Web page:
Karel Abraham

2018 Misano MotoGP Friday Round Up: Testing vs Track Conditions, Q2 Timing, Slow Riders, And GP16 vs GP17

Surely the teams who tested at Misano prior to Silverstone would have an advantage once MotoGP arrived at the Italian circuit? With a day to set up the bikes ahead of time, they would start the Misano weekend with a head start.

That is the theory, anyway. But when I spoke to one of Johann Zarco's mechanics, he dismissed the idea out of hand. "You have an advantage for about five laps," he said. The problem is the period of time between the test and the race. Conditions change too much. "What you find is a setup for the conditions on the day. When you get there for the race, the track is dirtier, the weather's different, the temperature's lower."

The track definitely changed a lot between the test and the race weekend, as those who were at the test pointed out. "When we came here for the test, the grip level of the track was higher," Valentino Rossi said. "But for some reason, also for the rain yesterday, the track even if it's a bit colder is more slippery."

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2019 MotoGP Line Up Nearly Complete: Karel Abraham Signs 2-Year Deal With Avintia

The 2019 MotoGP grid is now as good as complete. Today, the Reale Avintia squad announced they have signed a two-year contract with Karel Abraham which will see him racing a Ducati for the team for the next two seasons.

The announcement had been widely expected. Xavier Simeon has not lived up to expectations and failed to adapt to MotoGP, and Avintia were looking for a replacement. Abraham had been left without a team after the Aspar / Angel Nieto Team passed their grid slots to the Petronas Yamaha team, which had already signed riders for the coming season. Abraham needed a team, and Avintia needed a rider who could bring money, to replace the money lost when Simeon departed.

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Mid-Season MotoGP Silly Season Update: 22 Bikes - Marc VDS Out, Petronas SIC In

The summer break – if an extra weekend off can be counted as an actual break – marks the end of the first half of the 2018 MotoGP season, but it also marks a significant point in the MotoGP Silly Season. With Marc van der Straten telling the riders and crew of the Marc VDS MotoGP team that the team will not be competing in MotoGP in 2019 and beyond, the final shape of the 2019 MotoGP grid is almost clear.

There was no official announcement to mark the withdrawal of the Marc VDS squad, it was indirectly confirmed when the team sent out a press release (shown below) announcing that they had extended their deal with Alex Márquez for the Spaniard, younger brother of Marc, to remain in Moto2 for another season. Emilio Alzamora, who manages both Márquez brothers, had been pushing for Van der Straten to keep at least one grid slot in MotoGP for Alex Márquez, a move which had the strong backing of his brother Marc. Alex Márquez remaining in Moto2 is tacit confirmation that there is no seat in MotoGP for the Spaniard.

The withdrawal of the Marc VDS team, and the transfer of the Angel Nieto Team's grid slots to the Petronas SIC Yamaha team (whose existence was confirmed officially in a press release between the Dutch and German rounds of MotoGP) means that the MotoGP grid will be smaller in 2019. There will be 22 riders lining up at Qatar, rather than the 24 who started at Losail this season. The loss of two riders from the grid will not overly trouble Dorna: with uncertainty over who will broadcast MotoGP in Spain next year, saving around €6 million in team subsidies will create some negotiating room for the series organizer.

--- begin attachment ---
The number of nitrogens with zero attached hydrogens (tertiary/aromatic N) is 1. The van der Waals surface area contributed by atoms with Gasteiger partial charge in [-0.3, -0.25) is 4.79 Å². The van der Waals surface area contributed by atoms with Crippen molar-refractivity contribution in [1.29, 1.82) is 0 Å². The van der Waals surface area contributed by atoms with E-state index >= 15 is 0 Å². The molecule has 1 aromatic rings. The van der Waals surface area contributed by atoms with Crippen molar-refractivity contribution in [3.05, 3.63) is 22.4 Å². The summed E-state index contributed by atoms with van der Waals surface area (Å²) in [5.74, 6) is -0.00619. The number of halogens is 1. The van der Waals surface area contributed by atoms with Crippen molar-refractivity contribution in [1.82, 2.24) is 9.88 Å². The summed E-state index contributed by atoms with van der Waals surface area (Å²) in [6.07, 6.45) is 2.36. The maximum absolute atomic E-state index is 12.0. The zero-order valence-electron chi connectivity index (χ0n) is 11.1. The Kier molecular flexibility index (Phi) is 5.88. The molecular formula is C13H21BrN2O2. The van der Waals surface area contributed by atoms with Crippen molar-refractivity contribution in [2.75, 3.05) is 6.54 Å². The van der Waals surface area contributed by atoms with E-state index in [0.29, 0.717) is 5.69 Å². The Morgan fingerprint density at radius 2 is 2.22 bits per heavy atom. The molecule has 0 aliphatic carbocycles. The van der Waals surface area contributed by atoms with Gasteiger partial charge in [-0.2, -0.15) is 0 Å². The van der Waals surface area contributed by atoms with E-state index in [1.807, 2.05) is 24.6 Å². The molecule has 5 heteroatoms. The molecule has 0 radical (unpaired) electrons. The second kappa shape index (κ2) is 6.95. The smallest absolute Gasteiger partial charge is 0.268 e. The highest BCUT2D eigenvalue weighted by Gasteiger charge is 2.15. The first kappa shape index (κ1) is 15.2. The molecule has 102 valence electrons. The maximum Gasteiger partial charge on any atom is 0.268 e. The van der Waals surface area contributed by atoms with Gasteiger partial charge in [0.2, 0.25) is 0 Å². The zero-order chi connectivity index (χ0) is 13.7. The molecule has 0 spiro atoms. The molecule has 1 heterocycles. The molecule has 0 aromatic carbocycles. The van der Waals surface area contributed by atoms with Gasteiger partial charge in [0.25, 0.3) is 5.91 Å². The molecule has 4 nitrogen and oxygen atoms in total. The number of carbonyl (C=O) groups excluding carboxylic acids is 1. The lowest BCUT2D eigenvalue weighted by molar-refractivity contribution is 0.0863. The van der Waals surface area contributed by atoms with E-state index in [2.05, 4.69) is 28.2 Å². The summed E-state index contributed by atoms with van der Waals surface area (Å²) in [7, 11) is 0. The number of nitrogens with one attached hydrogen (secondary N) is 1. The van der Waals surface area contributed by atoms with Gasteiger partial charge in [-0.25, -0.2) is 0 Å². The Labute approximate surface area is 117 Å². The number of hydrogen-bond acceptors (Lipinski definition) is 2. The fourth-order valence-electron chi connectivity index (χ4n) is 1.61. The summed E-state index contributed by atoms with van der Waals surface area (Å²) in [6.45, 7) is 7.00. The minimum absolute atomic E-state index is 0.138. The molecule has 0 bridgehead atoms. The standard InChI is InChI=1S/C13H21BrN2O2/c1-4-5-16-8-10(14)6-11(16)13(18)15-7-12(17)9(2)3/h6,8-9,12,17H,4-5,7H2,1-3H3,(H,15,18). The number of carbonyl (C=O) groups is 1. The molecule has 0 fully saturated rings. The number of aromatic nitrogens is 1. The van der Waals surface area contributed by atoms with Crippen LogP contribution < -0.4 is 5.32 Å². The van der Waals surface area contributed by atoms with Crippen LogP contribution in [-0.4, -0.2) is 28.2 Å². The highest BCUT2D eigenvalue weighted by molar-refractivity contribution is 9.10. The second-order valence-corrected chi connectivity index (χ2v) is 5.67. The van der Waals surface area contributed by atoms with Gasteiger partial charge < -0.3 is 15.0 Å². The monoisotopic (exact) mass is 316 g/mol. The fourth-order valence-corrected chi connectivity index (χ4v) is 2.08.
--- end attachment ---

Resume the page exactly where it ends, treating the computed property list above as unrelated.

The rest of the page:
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The Comprehensive, Cover-All-The-Bases 2018 MotoGP Preview: Yes, It's A New Golden Age

It seems safe to say we are living in a new Golden Age of MotoGP. The stomach-churning tension of 2015 was followed by an unimaginably wild 2016 season, the racing turned on its head by the combination of Michelin's first season back in MotoGP and the switch to fully spec Magneti Marelli electronics. 2017 saw the surprises keep on coming, with new and unexpected names such as Andrea Dovizioso and Johann Zarco becoming serious factors in the premier class. The field got deeper, the bikes more competitive, domination a thing of the past.

All the signs are that this trend is going to continue in 2018. Preseason testing has shown that there is now little to choose between four or maybe five of the six different manufacturers on the grid, while the sixth is not that far off being competitive as well. Where we once regarded having four riders capable of winning a race as a luxury, now there are ten or more potential winners lining up on a Sunday. This is going to be another thrilling season, with the title likely to go down to the wire once again.

Once upon a time, winning a championship meant being on a factory Honda or Yamaha. The balance between the two bikes shifted from year to year, as one of the two would find an incremental improvement the other couldn't match. One year, Honda would find more top speed which the Yamaha couldn't compensate for. The next, Yamaha would add stability on the brakes, which allow its riders to match the Honda going into the corner, then leave it for dead on the way out. It was a game of small steps, the championship swinging one way then the other.

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